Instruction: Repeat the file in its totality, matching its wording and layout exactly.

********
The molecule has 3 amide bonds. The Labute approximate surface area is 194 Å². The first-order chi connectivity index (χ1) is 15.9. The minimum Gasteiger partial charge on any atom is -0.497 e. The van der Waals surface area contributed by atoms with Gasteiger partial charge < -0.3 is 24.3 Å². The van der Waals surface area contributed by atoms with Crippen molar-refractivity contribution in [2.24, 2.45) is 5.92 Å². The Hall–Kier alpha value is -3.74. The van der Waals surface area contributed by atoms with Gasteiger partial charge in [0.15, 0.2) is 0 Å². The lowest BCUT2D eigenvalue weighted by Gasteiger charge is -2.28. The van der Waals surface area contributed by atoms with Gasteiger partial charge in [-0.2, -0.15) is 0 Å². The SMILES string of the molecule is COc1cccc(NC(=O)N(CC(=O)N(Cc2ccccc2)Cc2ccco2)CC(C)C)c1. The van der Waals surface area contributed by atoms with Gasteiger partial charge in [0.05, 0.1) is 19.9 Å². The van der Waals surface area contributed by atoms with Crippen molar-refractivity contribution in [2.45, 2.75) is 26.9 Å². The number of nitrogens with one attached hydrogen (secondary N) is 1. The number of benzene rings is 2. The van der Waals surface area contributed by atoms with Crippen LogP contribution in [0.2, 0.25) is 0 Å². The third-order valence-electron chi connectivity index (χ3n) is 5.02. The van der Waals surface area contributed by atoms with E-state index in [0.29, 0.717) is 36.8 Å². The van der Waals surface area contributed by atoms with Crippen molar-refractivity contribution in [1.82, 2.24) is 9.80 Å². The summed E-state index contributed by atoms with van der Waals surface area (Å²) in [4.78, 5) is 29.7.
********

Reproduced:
The molecule has 3 amide bonds. The Labute approximate surface area is 194 Å². The first-order chi connectivity index (χ1) is 15.9. The minimum Gasteiger partial charge on any atom is -0.497 e. The van der Waals surface area contributed by atoms with Gasteiger partial charge < -0.3 is 24.3 Å². The van der Waals surface area contributed by atoms with Crippen molar-refractivity contribution in [2.24, 2.45) is 5.92 Å². The Hall–Kier alpha value is -3.74. The van der Waals surface area contributed by atoms with Gasteiger partial charge in [0.15, 0.2) is 0 Å². The lowest BCUT2D eigenvalue weighted by Gasteiger charge is -2.28. The van der Waals surface area contributed by atoms with Gasteiger partial charge in [-0.2, -0.15) is 0 Å². The SMILES string of the molecule is COc1cccc(NC(=O)N(CC(=O)N(Cc2ccccc2)Cc2ccco2)CC(C)C)c1. The van der Waals surface area contributed by atoms with Gasteiger partial charge in [0.05, 0.1) is 19.9 Å². The van der Waals surface area contributed by atoms with Crippen molar-refractivity contribution in [2.45, 2.75) is 26.9 Å². The number of nitrogens with one attached hydrogen (secondary N) is 1. The number of benzene rings is 2. The van der Waals surface area contributed by atoms with Crippen LogP contribution in [0.2, 0.25) is 0 Å². The third-order valence-electron chi connectivity index (χ3n) is 5.02. The van der Waals surface area contributed by atoms with E-state index in [0.29, 0.717) is 36.8 Å². The van der Waals surface area contributed by atoms with Crippen molar-refractivity contribution in [1.82, 2.24) is 9.80 Å². The summed E-state index contributed by atoms with van der Waals surface area (Å²) in [4.78, 5) is 29.7.